What is Open Source?
Open Source software is software where the underlying code is available to anyone to modify or adapt. Firefox and Linux are two well known examples of open source software. Evergreen is an Integrated Library System (ILS) that anyone can download and use. Those with the expertise to do so can write code to modify how it behaves.
In practical terms, what this means for Bibliomation is that we are part of a community of libraries and library consortia using and developing Evergreen. Enhancements are created and submitted to the community, and each release of Evergreen includes changes that have been agreed to by the community. Bibliomation has developed or paid for development of a number of Evergreen enhancements, and we are active participants in the Evergreen community.
Why Open Source?
Selecting an ILS is no small undertaking for a library. For Bibliomation, choosing an ILS that will satisfy all sixty of our public and all twenty-two of our school libraries is an enormous task. In 2004, Bibliomation selected a new system after months of rigorous and arduous research only to have it discontinued a few years later when the company that made the software was purchased by a competitor. Open source software was growing in popularity among libraries, and its appeal was heightened by the loss of our chosen system. Open source software is not owned by any one company, it is supported by more than one development and technical support team, and it can’t be discontinued after a merger.
Feature development is carried out by a community of libraries using the software. Improvements made by one organization benefit the entire community. Open source also provides true access to our libraries’ data, which is in keeping with library ethics and philosophy. For all of these reasons, Bibliomation undertook the search for a new ILS hoping to find an open source solution.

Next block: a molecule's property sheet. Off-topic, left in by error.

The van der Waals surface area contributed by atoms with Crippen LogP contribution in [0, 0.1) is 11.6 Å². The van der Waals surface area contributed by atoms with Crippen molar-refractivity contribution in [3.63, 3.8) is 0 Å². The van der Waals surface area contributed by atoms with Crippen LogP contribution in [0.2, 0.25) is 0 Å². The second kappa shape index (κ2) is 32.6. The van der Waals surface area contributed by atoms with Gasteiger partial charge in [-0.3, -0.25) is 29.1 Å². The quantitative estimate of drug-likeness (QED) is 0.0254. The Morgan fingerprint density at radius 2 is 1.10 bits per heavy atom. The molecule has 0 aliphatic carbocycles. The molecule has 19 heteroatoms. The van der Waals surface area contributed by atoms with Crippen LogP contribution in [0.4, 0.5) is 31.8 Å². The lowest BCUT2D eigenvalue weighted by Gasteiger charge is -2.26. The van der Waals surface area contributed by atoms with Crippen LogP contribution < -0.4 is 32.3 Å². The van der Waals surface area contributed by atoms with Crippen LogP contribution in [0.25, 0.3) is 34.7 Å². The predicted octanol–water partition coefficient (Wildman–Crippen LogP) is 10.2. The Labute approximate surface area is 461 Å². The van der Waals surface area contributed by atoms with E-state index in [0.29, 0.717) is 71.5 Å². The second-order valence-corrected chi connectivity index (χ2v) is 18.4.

Evergreen was developed by the PINES consortium in Georgia for its member libraries. Because it was designed by and for a consortium, the feature set was just what Bibliomation was looking for. In 2009, Bibliomation began a pilot project with a small group of libraries as development partners. The first library went live on March 3, 2010, becoming the first Connecticut library to use an open source ILS. The rest of the development partners followed soon after and the entire consortium migrated over Memorial Day weekend, 2011.
Bibliomation’s Participation in the Evergreen Community
Bibliomation staff are regular presenters at the annual Evergreen conference and active participants on the Evergreen mailing lists and on various Evergreen committees.
Amy Terlaga is on the governance committee, the communications committee, and was Bibliomation’s representative on the IMLS grant headed by King County Library System to improve Evergreen. She was also co-chair of the 2014 conference committee.
Ben Shum is a core committer/developer and serves on the web committee. He is also the head of the Evergreen System Administrators group and a member of the governance committee.
Jessica Venturo chairs the Reports task force.